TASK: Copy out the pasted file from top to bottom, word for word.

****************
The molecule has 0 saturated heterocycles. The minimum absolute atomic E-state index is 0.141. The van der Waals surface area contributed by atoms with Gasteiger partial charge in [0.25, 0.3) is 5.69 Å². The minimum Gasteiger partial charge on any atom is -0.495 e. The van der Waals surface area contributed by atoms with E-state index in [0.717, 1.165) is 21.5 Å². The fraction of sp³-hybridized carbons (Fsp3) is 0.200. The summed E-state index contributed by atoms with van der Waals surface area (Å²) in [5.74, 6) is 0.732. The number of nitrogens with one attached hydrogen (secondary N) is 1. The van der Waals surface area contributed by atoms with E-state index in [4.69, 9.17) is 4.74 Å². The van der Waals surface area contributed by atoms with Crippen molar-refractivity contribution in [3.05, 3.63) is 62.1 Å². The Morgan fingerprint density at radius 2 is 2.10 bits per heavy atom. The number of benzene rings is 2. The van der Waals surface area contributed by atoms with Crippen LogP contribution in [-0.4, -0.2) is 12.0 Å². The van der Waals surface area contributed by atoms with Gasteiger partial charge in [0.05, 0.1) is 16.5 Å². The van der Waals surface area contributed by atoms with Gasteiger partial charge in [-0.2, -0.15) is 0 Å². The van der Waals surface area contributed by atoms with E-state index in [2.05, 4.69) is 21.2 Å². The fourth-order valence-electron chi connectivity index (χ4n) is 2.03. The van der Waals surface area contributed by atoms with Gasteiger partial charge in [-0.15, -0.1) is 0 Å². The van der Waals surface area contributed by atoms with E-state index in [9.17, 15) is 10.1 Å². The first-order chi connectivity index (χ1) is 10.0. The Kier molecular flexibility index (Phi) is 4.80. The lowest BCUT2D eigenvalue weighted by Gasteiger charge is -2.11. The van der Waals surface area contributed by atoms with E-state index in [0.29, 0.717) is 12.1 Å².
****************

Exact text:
The molecule has 0 saturated heterocycles. The minimum absolute atomic E-state index is 0.141. The van der Waals surface area contributed by atoms with Gasteiger partial charge in [0.25, 0.3) is 5.69 Å². The minimum Gasteiger partial charge on any atom is -0.495 e. The van der Waals surface area contributed by atoms with E-state index in [0.717, 1.165) is 21.5 Å². The fraction of sp³-hybridized carbons (Fsp3) is 0.200. The summed E-state index contributed by atoms with van der Waals surface area (Å²) in [5.74, 6) is 0.732. The number of nitrogens with one attached hydrogen (secondary N) is 1. The van der Waals surface area contributed by atoms with E-state index in [4.69, 9.17) is 4.74 Å². The van der Waals surface area contributed by atoms with Crippen molar-refractivity contribution in [3.05, 3.63) is 62.1 Å². The Morgan fingerprint density at radius 2 is 2.10 bits per heavy atom. The number of benzene rings is 2. The van der Waals surface area contributed by atoms with Crippen LogP contribution in [-0.4, -0.2) is 12.0 Å². The van der Waals surface area contributed by atoms with Gasteiger partial charge in [0.05, 0.1) is 16.5 Å². The van der Waals surface area contributed by atoms with Gasteiger partial charge in [-0.2, -0.15) is 0 Å². The van der Waals surface area contributed by atoms with E-state index in [2.05, 4.69) is 21.2 Å². The fourth-order valence-electron chi connectivity index (χ4n) is 2.03. The van der Waals surface area contributed by atoms with Gasteiger partial charge in [-0.15, -0.1) is 0 Å². The van der Waals surface area contributed by atoms with E-state index in [9.17, 15) is 10.1 Å². The first-order chi connectivity index (χ1) is 10.0. The Kier molecular flexibility index (Phi) is 4.80. The lowest BCUT2D eigenvalue weighted by Gasteiger charge is -2.11. The van der Waals surface area contributed by atoms with E-state index in [0.29, 0.717) is 12.1 Å².